A new study
published this week by the Institute for Clinical Evaluation Sciences (ICES) reveals that the majority of Ontario residents would prefer to die at home. Despite this, most (almost 70%) die in long-term care facilities or hospitals. Results of this new study can help inform policy and health care planning at a time where a large proportion of the province’s population is rapidly aging, and add to the ongoing debate around end of life care in Ontario.
The study reviewed more than 260,000 deaths in Ontario between April 2010 and March 2013. It was the largest study of its kind showing the link between home visits made by doctors and where people die. It is intended to assist policy makers and health planners to be able to foresee future needs and highlight areas where care can be optimized.
The study systematically examined both usage and costs across a comprehensive set of healthcare sectors in Ontario, including acute care hospitalizations, physician visits, ER visits, long-term care, home care, and complex continuing care.
The study’s lead author, Dr. Peter Tanuseputro
(staff physician in the palliative care division at the Ottawa Hospital Research Institute, scientist at ICES, and researcher at the Bruyère Research Institute), notes that his research has shown that people who receive physician visits at home in their last year of life have their risk of dying in hospital reduced by half. He suggests that Ontario needs a structured palliative care strategy to ensure that people have the choice to die at home. Dr. Tanuseputro and his team found that currently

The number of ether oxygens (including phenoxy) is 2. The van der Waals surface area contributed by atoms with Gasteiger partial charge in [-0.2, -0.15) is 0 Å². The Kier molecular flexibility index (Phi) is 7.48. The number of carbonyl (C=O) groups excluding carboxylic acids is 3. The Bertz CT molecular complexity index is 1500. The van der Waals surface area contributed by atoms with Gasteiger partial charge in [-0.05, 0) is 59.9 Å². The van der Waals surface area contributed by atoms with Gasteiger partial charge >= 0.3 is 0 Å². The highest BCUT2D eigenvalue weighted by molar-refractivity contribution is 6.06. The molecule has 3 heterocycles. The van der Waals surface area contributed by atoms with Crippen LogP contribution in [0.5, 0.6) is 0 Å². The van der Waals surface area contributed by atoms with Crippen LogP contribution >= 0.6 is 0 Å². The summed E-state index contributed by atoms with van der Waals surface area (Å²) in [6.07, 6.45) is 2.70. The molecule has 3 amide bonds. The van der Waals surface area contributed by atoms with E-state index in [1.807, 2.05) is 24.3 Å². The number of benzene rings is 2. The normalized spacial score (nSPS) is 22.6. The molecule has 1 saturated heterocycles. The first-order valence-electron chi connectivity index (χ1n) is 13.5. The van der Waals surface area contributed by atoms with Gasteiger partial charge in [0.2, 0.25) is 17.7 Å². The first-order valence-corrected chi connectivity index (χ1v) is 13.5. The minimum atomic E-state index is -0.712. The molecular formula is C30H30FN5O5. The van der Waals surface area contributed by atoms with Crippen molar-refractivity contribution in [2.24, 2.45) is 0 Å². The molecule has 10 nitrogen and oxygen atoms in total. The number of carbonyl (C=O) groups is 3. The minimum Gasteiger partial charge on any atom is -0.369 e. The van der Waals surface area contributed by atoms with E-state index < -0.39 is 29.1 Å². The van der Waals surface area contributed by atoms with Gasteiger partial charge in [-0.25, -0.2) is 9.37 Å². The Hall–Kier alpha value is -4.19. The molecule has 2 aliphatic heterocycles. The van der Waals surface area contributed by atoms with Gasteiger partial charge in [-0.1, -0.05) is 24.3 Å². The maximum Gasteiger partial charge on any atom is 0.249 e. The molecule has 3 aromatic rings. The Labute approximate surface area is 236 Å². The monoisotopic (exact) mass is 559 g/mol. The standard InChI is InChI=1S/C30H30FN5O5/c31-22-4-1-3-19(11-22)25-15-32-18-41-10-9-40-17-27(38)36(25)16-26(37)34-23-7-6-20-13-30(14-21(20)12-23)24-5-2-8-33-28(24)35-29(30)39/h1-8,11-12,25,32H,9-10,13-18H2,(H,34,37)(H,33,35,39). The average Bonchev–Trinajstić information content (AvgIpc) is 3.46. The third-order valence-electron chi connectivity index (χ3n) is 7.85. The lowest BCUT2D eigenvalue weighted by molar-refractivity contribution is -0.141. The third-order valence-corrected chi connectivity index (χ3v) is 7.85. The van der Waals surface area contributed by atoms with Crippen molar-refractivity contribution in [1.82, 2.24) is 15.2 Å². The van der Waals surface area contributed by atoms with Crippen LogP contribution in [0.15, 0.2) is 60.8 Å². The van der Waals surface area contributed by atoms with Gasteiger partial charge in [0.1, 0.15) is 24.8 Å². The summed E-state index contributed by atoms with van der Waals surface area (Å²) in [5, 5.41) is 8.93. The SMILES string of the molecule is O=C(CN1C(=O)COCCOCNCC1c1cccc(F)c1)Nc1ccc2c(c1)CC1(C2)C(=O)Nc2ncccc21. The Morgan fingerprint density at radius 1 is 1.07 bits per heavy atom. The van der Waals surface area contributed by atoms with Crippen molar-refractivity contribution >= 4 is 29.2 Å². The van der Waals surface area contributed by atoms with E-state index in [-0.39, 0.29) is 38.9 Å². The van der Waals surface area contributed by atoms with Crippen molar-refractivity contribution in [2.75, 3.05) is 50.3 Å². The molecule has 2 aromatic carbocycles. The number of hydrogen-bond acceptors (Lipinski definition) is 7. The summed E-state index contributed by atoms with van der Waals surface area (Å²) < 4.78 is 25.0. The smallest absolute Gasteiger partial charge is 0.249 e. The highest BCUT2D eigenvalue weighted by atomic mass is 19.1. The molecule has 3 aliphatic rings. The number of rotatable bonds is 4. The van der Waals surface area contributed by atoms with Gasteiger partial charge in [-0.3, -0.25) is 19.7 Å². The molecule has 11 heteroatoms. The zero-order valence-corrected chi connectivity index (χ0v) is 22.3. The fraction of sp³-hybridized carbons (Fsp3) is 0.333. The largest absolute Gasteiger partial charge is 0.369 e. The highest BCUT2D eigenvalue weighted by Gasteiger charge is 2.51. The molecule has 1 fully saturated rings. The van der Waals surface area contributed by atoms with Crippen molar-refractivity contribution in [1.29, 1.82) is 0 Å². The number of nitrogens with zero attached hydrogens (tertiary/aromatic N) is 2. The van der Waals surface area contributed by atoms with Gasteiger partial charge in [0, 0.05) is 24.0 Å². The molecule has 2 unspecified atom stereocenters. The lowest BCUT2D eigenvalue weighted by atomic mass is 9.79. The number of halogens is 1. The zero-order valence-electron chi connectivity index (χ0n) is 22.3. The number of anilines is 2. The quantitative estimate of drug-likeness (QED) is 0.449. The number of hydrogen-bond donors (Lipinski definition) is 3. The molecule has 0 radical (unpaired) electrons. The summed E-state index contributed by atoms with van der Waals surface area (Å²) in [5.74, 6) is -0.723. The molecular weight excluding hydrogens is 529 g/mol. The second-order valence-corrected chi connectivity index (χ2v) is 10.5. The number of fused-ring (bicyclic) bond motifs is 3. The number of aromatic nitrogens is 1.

Most people would be able to die at home if they had the supports in place to make that happen. Unfortunately in most areas across Canada, it’s quite arbitrary who gets palliative care in the home, depending on factors like if your family doctor does home visits, what neighborhood you live in, and what you’re dying of. Canada remains in the back of the pack in developed nations in terms of the percentage who die in hospital.
The study shows that about 38% of physicians in Ontario deliver palliative care, and only a small amount of those doctors offer home visits. Only one in five palliative care “encounters” occur in a patient’s home. Previous studies by Dr. Tanuseputro and his team indicate that patients with certain diagnoses, such as cancer, and those who live in wealthier neighbourhoods tend to have a higher chance of getting a home visit from a physician.
Dr. Tanuseputro and his team noted that the study’s results can improve understanding of end of life health-care use. The study highlights, for example, the proportion of the population that used long-term care of home care near the end of life, versus those who were admitted to hospital. This can, in turn, be used to inform discussions about end-of-life care here in Ontario. From a cost perspective, the study identifies those sectors which may be important to target for policymakers and health-care planners. The study notes that further research is needed into what type of care is appropriate or absent, particularly in the last four months of life (during which time there are rising acute care costs).
This research provides interesting feedback during a time when governments and policymakers are working to address the reality of what the study has called “the baby boomer cohort effect coupled with an extension of life expectancy” and as the government has been called upon to improve end of life health care
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